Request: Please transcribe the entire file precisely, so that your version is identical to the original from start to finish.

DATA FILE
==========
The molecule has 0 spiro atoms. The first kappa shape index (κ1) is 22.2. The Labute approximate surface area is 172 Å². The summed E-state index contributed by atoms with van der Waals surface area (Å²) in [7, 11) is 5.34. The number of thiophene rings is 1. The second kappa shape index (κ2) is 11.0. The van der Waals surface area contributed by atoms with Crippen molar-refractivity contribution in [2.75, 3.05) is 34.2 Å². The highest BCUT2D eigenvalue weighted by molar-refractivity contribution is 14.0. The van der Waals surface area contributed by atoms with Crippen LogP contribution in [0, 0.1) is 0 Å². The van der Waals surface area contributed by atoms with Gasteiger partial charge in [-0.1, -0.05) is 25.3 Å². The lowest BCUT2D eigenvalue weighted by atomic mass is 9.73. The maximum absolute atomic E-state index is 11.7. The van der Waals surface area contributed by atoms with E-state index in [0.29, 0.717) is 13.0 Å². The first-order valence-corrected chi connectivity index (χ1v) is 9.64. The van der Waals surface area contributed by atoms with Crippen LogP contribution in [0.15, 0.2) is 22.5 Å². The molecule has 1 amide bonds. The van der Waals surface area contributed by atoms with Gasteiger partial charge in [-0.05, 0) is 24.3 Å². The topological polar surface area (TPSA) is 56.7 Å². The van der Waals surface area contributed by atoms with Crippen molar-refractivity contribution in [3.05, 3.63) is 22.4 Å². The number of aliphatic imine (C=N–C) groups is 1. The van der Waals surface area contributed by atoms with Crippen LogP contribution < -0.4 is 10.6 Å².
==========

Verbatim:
The molecule has 0 spiro atoms. The first kappa shape index (κ1) is 22.2. The Labute approximate surface area is 172 Å². The summed E-state index contributed by atoms with van der Waals surface area (Å²) in [7, 11) is 5.34. The number of thiophene rings is 1. The second kappa shape index (κ2) is 11.0. The van der Waals surface area contributed by atoms with Crippen molar-refractivity contribution in [2.75, 3.05) is 34.2 Å². The highest BCUT2D eigenvalue weighted by molar-refractivity contribution is 14.0. The van der Waals surface area contributed by atoms with Crippen LogP contribution in [0, 0.1) is 0 Å². The van der Waals surface area contributed by atoms with Gasteiger partial charge in [-0.1, -0.05) is 25.3 Å². The lowest BCUT2D eigenvalue weighted by atomic mass is 9.73. The maximum absolute atomic E-state index is 11.7. The van der Waals surface area contributed by atoms with E-state index in [0.29, 0.717) is 13.0 Å². The first-order valence-corrected chi connectivity index (χ1v) is 9.64. The van der Waals surface area contributed by atoms with Crippen LogP contribution in [0.15, 0.2) is 22.5 Å². The molecule has 1 amide bonds. The van der Waals surface area contributed by atoms with Gasteiger partial charge in [-0.05, 0) is 24.3 Å². The topological polar surface area (TPSA) is 56.7 Å². The van der Waals surface area contributed by atoms with Crippen molar-refractivity contribution in [3.05, 3.63) is 22.4 Å². The number of aliphatic imine (C=N–C) groups is 1. The van der Waals surface area contributed by atoms with Crippen LogP contribution < -0.4 is 10.6 Å².